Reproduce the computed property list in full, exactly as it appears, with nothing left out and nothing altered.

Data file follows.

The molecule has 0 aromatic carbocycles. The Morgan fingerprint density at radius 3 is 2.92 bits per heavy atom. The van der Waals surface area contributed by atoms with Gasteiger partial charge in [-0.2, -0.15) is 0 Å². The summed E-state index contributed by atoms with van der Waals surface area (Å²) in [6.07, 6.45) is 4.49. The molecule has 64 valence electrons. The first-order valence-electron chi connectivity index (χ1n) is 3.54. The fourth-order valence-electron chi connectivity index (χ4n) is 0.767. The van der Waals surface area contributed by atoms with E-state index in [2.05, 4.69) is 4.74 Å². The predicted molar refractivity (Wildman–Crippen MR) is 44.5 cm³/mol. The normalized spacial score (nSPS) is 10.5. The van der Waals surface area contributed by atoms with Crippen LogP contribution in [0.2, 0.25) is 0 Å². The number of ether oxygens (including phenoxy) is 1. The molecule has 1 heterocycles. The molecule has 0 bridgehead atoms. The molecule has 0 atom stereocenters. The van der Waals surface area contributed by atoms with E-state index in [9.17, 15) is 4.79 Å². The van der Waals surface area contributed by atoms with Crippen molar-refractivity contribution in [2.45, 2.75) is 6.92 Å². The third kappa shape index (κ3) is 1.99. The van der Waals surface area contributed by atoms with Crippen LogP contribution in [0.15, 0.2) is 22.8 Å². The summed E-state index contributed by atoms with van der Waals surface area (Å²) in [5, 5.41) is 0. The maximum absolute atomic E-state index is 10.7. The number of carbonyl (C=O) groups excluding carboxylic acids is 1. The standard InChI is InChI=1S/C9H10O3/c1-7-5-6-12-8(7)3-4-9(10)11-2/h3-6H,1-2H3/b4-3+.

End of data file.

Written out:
The molecule has 0 aromatic carbocycles. The Morgan fingerprint density at radius 3 is 2.92 bits per heavy atom. The van der Waals surface area contributed by atoms with Gasteiger partial charge in [-0.2, -0.15) is 0 Å². The summed E-state index contributed by atoms with van der Waals surface area (Å²) in [6.07, 6.45) is 4.49. The molecule has 64 valence electrons. The first-order valence-electron chi connectivity index (χ1n) is 3.54. The fourth-order valence-electron chi connectivity index (χ4n) is 0.767. The van der Waals surface area contributed by atoms with E-state index in [2.05, 4.69) is 4.74 Å². The predicted molar refractivity (Wildman–Crippen MR) is 44.5 cm³/mol. The normalized spacial score (nSPS) is 10.5. The van der Waals surface area contributed by atoms with Crippen LogP contribution in [0.2, 0.25) is 0 Å². The number of ether oxygens (including phenoxy) is 1. The molecule has 1 heterocycles. The molecule has 0 bridgehead atoms. The molecule has 0 atom stereocenters. The van der Waals surface area contributed by atoms with E-state index in [9.17, 15) is 4.79 Å². The van der Waals surface area contributed by atoms with Crippen molar-refractivity contribution in [2.45, 2.75) is 6.92 Å². The third kappa shape index (κ3) is 1.99. The van der Waals surface area contributed by atoms with Crippen LogP contribution in [0.15, 0.2) is 22.8 Å². The summed E-state index contributed by atoms with van der Waals surface area (Å²) in [5, 5.41) is 0. The maximum absolute atomic E-state index is 10.7. The number of carbonyl (C=O) groups excluding carboxylic acids is 1. The standard InChI is InChI=1S/C9H10O3/c1-7-5-6-12-8(7)3-4-9(10)11-2/h3-6H,1-2H3/b4-3+.